Big venues are not always the best venues. Some of the most rewarding shows I’ve played have been for groups of no more than 20 people. Smaller settings provide a more intimate experience for audiences and musicians, and can often offer richer acoustics than large stages. House shows, parlor concerts, and home settings allow performers to connect on a deeper level with their listeners.
Over the years I’ve played many living room concerts for small groups throughout Europe and the United States. I feel like it’s the most direct, conversational way to share music with your audience. It’s an organic experience—the lack of amplification and grandiose stage production exposes the true sound of the instruments. Smaller groups mean a more personal, meaningful connection to the artist and to each other. The informality of this type of setting allows for more exchange of feelings and interactions.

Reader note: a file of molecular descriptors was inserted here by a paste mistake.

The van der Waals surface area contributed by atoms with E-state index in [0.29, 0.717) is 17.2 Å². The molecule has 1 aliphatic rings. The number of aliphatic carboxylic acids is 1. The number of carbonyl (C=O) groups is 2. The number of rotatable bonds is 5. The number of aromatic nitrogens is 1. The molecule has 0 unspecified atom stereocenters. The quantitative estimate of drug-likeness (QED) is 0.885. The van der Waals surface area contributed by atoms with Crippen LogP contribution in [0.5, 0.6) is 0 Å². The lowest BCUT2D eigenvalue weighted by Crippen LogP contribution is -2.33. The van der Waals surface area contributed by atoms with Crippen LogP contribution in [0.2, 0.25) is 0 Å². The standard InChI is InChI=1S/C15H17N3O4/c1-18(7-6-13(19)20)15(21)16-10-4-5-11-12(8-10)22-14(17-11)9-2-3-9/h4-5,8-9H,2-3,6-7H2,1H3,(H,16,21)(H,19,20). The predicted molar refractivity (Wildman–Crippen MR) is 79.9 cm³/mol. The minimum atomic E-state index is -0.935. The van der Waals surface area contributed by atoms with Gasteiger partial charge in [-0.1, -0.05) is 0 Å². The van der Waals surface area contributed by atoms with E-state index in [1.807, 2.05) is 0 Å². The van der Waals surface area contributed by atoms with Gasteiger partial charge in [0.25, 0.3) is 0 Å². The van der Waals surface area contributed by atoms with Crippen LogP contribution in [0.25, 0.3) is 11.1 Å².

Chopin was known for playing intimate parlor shows. It was one of the ways his patrons supported his work. Composers, artists, creative people who are dedicated and committed to beauty and cultural awareness have been supported by the court, the church, wealthy patrons, record labels, etc. Few get rich since that’s far from the goal of most artists who are driven simply by the passion to create. If they end up being celebrated or discovered so to speak, they can leave behind deep and meaningful treasures for years to come. Ironically, most creative people are working in a place of innocence and are just letting some pieces of meaning flow from themselves in an attempt to understand more of what our human existence is all about. I assume that Van Gogh was just tapping into and mirroring the pain and beauty that was reflected from his inner life. So in an attempt to have more light and understanding in life we gather and take in what artists have collected in stillness and solitude. This is the beauty of the home concert— it links audience and artist in a personal, direct way. They are always memorable experiences; since 1979 and can say that I remember most of the home concerts I’ve played and many of the people who were there.